On Friday, the International Federation of Health Plans — a global insurance trade association that includes more than 100 insurers in 25 countries — released more direct evidence. It surveyed its members on the prices paid for 23 medical services and products in different countries, asking after everything from a routine doctor’s visit to a dose of Lipitor to coronary bypass surgery. And in 22 of 23 cases, Americans are paying higher prices than residents of other developed countries. Usually, we’re paying quite a bit more. The exception is cataract surgery, which appears to be costlier in Switzerland, though cheaper everywhere else.
Prices don’t explain all of the difference between America and other countries. But they do explain a big chunk of it. The question, of course, is why Americans pay such high prices — and why we haven’t done anything about it.
“Other countries negotiate very aggressively with the providers and set rates that are much lower than we do,” Anderson says. They do this in one of two ways. In countries such as Canada and Britain, prices are set by the government. In others, such as Germany and Japan, they’re set by providers and insurers sitting in a room and coming to an agreement, with the government stepping in to set prices if they fail.
In America, Medicare and Medicaid negotiate prices on behalf of their tens of millions of members and, not coincidentally, purchase care at a substantial markdown from the commercial average. But outside that, it’s a free-for-all. Providers largely charge what they can get away with, often offering different prices to different insurers, and an even higher price to the uninsured.
“In my view, health is a business in the United States in quite a different way than it is elsewhere,” says Tom Sackville, who served in Margaret Thatcher’s government and now directs the IFHP. “It’s very much something people make money out of. There isn’t too much embarrassment about that compared to Europe and elsewhere.”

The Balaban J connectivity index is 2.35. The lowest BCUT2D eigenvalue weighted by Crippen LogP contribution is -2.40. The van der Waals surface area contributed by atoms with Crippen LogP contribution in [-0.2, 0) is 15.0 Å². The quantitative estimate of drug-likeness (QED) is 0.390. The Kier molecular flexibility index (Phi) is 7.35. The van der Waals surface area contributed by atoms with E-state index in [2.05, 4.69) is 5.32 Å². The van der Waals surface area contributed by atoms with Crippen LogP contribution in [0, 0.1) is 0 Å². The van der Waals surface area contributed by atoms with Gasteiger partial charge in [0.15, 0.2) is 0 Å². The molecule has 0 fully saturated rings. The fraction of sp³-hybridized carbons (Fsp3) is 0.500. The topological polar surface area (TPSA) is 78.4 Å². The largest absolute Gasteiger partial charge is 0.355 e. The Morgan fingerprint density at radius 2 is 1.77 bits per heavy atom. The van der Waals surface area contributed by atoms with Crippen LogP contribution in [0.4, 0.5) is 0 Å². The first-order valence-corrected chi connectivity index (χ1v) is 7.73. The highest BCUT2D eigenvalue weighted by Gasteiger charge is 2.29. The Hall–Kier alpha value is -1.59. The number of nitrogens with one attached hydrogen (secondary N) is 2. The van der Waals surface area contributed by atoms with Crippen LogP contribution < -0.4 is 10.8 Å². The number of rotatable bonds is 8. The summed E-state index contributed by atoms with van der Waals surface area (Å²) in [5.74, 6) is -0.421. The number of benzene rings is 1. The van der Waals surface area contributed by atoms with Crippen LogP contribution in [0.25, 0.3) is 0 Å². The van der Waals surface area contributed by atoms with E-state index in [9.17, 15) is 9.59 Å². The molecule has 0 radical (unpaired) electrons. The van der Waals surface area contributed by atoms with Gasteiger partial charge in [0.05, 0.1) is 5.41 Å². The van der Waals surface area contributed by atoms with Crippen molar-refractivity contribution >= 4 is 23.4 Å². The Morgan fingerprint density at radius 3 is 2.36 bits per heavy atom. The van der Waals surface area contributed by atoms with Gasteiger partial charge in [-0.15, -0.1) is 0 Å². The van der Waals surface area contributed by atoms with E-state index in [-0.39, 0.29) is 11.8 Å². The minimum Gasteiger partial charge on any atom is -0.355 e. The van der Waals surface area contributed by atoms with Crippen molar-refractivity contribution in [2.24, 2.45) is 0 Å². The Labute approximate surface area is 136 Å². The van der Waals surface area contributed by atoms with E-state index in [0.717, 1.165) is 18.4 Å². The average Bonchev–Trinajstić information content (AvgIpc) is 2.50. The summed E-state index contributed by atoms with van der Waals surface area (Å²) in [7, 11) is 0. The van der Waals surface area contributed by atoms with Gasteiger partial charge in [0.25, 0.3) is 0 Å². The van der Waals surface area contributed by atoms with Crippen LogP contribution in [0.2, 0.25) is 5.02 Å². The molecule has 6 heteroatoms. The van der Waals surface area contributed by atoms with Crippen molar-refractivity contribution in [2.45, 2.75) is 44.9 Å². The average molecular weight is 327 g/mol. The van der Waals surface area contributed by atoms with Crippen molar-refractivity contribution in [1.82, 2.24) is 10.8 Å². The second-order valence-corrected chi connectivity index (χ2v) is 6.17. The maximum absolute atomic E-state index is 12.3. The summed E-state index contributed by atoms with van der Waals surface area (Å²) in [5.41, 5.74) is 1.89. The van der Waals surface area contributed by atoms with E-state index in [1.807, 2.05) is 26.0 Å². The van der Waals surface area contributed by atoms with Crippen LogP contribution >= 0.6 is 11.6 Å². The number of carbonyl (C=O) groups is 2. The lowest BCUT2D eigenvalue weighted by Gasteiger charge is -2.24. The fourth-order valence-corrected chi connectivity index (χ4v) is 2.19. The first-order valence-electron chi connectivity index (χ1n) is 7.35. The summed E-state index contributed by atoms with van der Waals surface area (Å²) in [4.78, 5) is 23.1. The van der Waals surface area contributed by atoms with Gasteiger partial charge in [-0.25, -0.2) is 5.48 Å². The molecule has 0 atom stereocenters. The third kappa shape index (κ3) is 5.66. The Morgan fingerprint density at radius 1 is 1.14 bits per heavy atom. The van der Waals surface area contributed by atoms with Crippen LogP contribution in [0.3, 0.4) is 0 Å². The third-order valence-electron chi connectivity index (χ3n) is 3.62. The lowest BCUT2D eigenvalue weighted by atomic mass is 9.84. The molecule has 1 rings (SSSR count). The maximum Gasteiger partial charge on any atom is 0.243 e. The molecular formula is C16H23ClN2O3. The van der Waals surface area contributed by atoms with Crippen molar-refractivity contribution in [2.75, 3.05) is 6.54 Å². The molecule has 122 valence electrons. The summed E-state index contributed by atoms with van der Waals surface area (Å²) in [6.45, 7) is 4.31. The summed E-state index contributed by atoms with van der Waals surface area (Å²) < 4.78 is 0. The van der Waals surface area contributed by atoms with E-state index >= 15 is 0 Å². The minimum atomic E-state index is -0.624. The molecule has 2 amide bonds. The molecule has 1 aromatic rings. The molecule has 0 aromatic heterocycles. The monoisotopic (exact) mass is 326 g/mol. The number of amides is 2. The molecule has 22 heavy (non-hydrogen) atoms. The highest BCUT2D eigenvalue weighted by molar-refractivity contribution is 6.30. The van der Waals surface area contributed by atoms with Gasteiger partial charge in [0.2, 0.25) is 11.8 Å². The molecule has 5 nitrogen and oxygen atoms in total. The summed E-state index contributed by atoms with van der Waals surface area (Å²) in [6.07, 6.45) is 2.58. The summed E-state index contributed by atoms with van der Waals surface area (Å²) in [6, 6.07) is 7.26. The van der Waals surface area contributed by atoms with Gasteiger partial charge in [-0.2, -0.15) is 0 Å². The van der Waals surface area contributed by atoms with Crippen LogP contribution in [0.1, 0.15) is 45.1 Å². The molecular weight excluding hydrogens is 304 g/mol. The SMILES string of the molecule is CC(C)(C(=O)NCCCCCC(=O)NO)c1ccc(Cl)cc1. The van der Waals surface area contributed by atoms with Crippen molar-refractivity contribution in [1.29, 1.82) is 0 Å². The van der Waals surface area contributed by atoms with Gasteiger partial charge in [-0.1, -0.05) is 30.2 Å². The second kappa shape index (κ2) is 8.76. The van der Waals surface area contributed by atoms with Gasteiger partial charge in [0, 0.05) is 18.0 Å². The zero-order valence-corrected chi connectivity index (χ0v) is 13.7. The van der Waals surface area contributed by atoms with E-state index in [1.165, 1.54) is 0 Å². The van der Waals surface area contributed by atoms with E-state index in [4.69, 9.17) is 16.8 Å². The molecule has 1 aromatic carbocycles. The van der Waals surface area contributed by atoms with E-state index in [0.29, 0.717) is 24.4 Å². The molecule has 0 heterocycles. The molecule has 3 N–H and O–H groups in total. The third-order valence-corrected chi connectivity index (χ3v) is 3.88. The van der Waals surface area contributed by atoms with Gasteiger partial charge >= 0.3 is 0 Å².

The result is that, unlike in other countries, sellers of health-care services in America have considerable power to set prices, and so they set them quite high. Two of the five most profitable industries in the United States — the pharmaceuticals industry and the medical device industry — sell health care. With margins of almost 20 percent, they beat out even the financial sector for sheer profitability.
The players sitting across the table from them — the health insurers — are not so profitable. In 2009, their profit margins were a mere 2.2 percent. That’s a signal that the sellers have the upper hand over the buyers.
This is a good deal for residents of other countries, as our high spending makes medical innovations more profitable. “We end up with the benefits of your investment,” Sackville says. “You’re subsidizing the rest of the world by doing the front-end research.”
But many researchers are skeptical that this is an effective way to fund medical innovation. “We pay twice as much for brand-name drugs as most other industrialized countries,” Anderson says. “But the drug companies spend only 12 percent of their revenues on innovation. So yes, some of that money goes to innovation, but only 12 percent of it.”
one thing i liked about this article was that they came right out and said it: the new healthcare laws did nothing about price. it goes on to try and explain that fact away in some form, but the fact remains. your country doesn’t really care about you. sorry, friends.